The Miss Berdie also has a new 1,700-hp Cummins QSK50 main engine, a Nautican 90-inch nozzle and a triple rudder. She will probably go back in the water in March.

Fred Wahl Marine Construction recently purchased the 38-acre American Bridge Manufacturing site in Reedsport, giving the boatyard more space for boatbuilding and fabrication of its cranes, anchors and winches.

At Little Hoquiam Shipyard in Hoquiam, Wash., Howard Moe and his crew have three seiners under construction. The boats will go to Alaska for salmon and herring fishing and maybe pot fishing.

The first of the three, the 50' x 18' Serenity, was ready to go in the water in December with a John Deere 6135 for power. Actually, the Serenity isn’t 50 feet long. Moe, like others who build “50-foot” boats, shaved a bit off that 50 feet — 1 inch, making it 49 feet 11 inches — so the boat doesn’t fall under the class regulation rule.

The other two seiners are 58-footers, one with a 20-foot beam and the other 23 feet 6 inches. The 58' x 23' 6" hull was the basis of a new mold that Moe pulled off it last year. “The hull had been built a long time ago, so it was well before (the class regulation took effect),” Moe says.

Little Hoquiam Shipyard had a keel for the second 58-footer and had a contract signed before the ruling took effect.

The 58' x 20' seiner, with a John Deere 6135 for power, should be ready to go in the water in March. The second 58-footer is scheduled for a June launching, with a pair of John Deere 6090 diesels for power.

Looking ahead, Moe would like to see the class rule eliminated. “If they would rescind the 50-foot law. I think there will be a few boats built. Otherwise I think it will definitely slow down. People are not happy about the costs” associated with classing a boat.

If the 50-foot class rule remains in place, Moe expects his 49-foot 11-inch model to remain a popular size.


*   *   *

00 ATYicon SouthGillnets and sailboats a bad combination;
Virginia yard has plenty of repair work

By Larry Chowning

Shawn Rose of Reedville, Va., recently had Larry Jennings at Jennings Boatyard in Reedville build him a new wheelhouse as part of an ongoing rebuilding project on his boat.

15feb NF ATYsouthRose uses the 42-foot Lady Lindsey for oystering in the Rappahannock River. The boat’s new classic Chesapeake Bay-style wheelhouse is made of 3/4-inch Okoume marine plywood and finished off with 1708 fiberglass cloth, 17-ounce mat and epoxy.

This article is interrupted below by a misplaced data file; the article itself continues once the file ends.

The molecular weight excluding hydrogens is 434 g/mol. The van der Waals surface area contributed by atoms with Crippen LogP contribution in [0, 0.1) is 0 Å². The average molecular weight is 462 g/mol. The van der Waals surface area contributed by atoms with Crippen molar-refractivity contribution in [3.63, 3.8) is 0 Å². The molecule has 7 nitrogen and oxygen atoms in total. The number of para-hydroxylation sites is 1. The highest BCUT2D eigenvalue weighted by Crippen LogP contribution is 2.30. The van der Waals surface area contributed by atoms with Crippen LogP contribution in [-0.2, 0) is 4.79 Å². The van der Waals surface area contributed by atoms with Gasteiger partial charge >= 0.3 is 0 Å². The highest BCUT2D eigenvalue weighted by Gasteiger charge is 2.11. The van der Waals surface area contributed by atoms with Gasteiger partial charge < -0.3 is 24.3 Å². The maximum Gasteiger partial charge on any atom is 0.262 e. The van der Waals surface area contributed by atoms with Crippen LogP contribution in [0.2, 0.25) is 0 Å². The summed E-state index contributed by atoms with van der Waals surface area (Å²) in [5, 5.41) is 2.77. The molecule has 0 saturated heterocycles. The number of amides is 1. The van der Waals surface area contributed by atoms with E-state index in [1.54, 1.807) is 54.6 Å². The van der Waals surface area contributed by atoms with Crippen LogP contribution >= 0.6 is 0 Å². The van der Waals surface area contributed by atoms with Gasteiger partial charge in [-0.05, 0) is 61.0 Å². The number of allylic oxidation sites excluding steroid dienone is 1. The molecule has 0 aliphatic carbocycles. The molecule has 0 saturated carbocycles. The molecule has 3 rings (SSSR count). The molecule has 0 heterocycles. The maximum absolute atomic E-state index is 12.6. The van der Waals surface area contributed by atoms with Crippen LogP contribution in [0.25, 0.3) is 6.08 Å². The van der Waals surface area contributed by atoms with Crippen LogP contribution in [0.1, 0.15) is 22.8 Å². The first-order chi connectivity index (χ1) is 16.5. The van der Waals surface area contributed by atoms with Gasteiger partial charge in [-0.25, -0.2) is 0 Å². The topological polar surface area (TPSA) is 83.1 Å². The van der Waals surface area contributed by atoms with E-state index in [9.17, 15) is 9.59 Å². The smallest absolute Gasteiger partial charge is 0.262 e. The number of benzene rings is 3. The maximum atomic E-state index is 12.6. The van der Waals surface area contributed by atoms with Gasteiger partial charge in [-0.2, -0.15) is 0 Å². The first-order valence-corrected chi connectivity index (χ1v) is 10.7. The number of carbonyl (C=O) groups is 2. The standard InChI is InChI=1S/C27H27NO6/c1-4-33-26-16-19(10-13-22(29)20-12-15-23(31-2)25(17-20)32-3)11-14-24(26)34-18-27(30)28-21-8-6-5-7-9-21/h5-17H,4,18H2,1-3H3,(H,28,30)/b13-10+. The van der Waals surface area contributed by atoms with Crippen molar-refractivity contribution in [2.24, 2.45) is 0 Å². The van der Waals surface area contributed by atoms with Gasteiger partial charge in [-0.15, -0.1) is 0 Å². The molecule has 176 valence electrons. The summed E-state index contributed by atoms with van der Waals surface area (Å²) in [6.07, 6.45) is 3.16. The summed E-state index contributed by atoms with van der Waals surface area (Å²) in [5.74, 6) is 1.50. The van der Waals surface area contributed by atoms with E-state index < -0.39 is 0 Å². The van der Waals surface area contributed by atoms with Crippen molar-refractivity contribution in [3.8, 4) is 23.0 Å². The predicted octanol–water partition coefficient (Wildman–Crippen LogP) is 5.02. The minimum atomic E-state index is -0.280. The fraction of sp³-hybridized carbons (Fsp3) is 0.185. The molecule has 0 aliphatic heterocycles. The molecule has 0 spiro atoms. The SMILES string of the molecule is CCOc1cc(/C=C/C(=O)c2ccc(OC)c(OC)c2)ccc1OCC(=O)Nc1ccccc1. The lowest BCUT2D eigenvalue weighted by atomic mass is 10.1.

“I’ve practically rebuilt that boat over the years,” says Jennings. “Some watermen bring boats to me to work on in stages, as their finances can afford it. The recent rise in Virginia’s oyster fishery has allowed some watermen to have work done on their boats that they have been putting off for years.”

That was the case with Rose, says Jennings. “Shawn has been wanting to do this for some time but has been waiting until the money was right.

“I’ve replaced most of the bottom and horn timber, taken the side boards off and replaced [them] with two layers of Okoume plywood, glass and epoxy. Quite frankly, she is just like a 
new boat.”

The Travelift at Jennings Boatyard held the Whaleback, a large sailboat whose prop had snagged a commercial gillnet. The gillnet belonged to longtime Northumberland, Va., fisherman Eddie Gaskins, and he arrived on the scene to retrieve his net.

“We are making you rich. Aren’t we?” Gaskins said to Jennings. “Every year it looks like someone gets in one of the boys’ nets and ends up at your railway.”

The Whaleback, out of Boston, was cruising Chesapeake Bay in November, on its way to the Bahamas, when it tucked into Cockrells Creek at Reedville and got caught up in Gaskin’s net. “We don’t get rich off it but we do have a couple hauls a year to remove nets,” says Jennings.

“Sometime there is very little damage to the net or the boat, but sometimes it can get expensive. One year, we had one commercial net get caught in a prop of a recreational trawler and did $20,000 worth of damage to the boat. That was not good.”

At Cockrell’s Marine Railway in Heathsville, Va., Myles Cockrell and his father, Andy, operate the railway and their own oyster business. In the late fall, a number of boats were in for repairs. Reedville oysterman Wade Self’s wooden deadrise round-stern boat, the Miss Angela, had sections of the chine log replaced and then backed up with oak ribs, coated with two layers of fiberglass mat and epoxy.

The bottom of Northumberland County, Va., waterman Dale Gaskins’ wooden gillnet skiff was fiberglassed. A Francis Haynie-built skiff, Myles says the fiberglass bottom keeps water from soaking into the wood. Since the 
bottom was ’glassed, the skiff now sits 3 inches higher in the water.

In for bottom painting and routine maintenance was the Pixis, a steel boat owned by the Oyster Company of Virginia in North. The firm has exclusive rights to the Oyster Eco Reef modules. Oyster larvae and spat attach to the modules, which are used to create reefs for oyster restoration. Pixis is used to move and position the large modules.

The Cockrells recently installed a new engine in their own oyster boat, the Pooka Pooka. It’s a 135-hp gasoline MerCruiser 3.0 TK5 stern drive, good for dredging for oysters and working oyster cages in extremely shallow waters.

The top of the engine box has a window built into it. The helmsman station is next to the window allowing him a clear view of the gauges.

Finally, the renowned Chesapeake Bay buy boat Iva W., which has been converted to a yacht, was in for “hopefully” routine maintenance, says Andy. “There has been some leaking problems around the shaft log and horn timber, and we are not sure if this is the year we will fix it or not,” he says.

Several years ago, the Cockrells installed a fiberglass sleeve inside the shaft log. “That worked good for a number of years, but something has broken loose, we think,” says Andy.


2015 NFfeb cover.jpg